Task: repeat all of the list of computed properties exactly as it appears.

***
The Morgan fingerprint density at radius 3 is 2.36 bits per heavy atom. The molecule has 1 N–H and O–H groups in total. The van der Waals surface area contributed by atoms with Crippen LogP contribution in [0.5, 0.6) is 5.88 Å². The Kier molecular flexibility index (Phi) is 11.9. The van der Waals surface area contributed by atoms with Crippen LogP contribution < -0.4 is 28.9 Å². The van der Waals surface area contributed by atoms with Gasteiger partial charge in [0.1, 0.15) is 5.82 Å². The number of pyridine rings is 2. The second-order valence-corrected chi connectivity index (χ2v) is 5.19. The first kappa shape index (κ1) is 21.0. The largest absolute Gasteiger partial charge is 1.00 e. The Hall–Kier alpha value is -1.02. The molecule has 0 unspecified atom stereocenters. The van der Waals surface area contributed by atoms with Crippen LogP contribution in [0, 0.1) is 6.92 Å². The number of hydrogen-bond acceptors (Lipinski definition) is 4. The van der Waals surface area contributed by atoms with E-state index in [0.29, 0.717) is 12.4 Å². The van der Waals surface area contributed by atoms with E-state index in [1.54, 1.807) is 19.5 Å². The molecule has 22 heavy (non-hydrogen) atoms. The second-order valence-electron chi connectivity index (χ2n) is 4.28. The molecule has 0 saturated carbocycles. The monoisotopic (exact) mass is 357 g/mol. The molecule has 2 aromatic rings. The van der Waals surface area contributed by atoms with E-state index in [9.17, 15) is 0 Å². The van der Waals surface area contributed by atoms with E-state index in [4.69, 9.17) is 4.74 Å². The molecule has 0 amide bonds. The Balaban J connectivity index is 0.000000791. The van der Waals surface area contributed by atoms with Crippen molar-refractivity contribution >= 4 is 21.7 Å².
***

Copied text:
The Morgan fingerprint density at radius 3 is 2.36 bits per heavy atom. The molecule has 1 N–H and O–H groups in total. The van der Waals surface area contributed by atoms with Crippen LogP contribution in [0.5, 0.6) is 5.88 Å². The Kier molecular flexibility index (Phi) is 11.9. The van der Waals surface area contributed by atoms with Crippen LogP contribution < -0.4 is 28.9 Å². The van der Waals surface area contributed by atoms with Gasteiger partial charge in [0.1, 0.15) is 5.82 Å². The number of pyridine rings is 2. The second-order valence-corrected chi connectivity index (χ2v) is 5.19. The first kappa shape index (κ1) is 21.0. The largest absolute Gasteiger partial charge is 1.00 e. The Hall–Kier alpha value is -1.02. The molecule has 0 unspecified atom stereocenters. The van der Waals surface area contributed by atoms with Crippen LogP contribution in [0, 0.1) is 6.92 Å². The number of hydrogen-bond acceptors (Lipinski definition) is 4. The van der Waals surface area contributed by atoms with E-state index in [0.29, 0.717) is 12.4 Å². The van der Waals surface area contributed by atoms with E-state index in [1.54, 1.807) is 19.5 Å². The molecule has 22 heavy (non-hydrogen) atoms. The second-order valence-electron chi connectivity index (χ2n) is 4.28. The molecule has 0 saturated carbocycles. The monoisotopic (exact) mass is 357 g/mol. The molecule has 2 aromatic rings. The van der Waals surface area contributed by atoms with E-state index in [9.17, 15) is 0 Å². The van der Waals surface area contributed by atoms with E-state index in [4.69, 9.17) is 4.74 Å². The molecule has 0 amide bonds. The Balaban J connectivity index is 0.000000791. The van der Waals surface area contributed by atoms with Crippen molar-refractivity contribution >= 4 is 21.7 Å².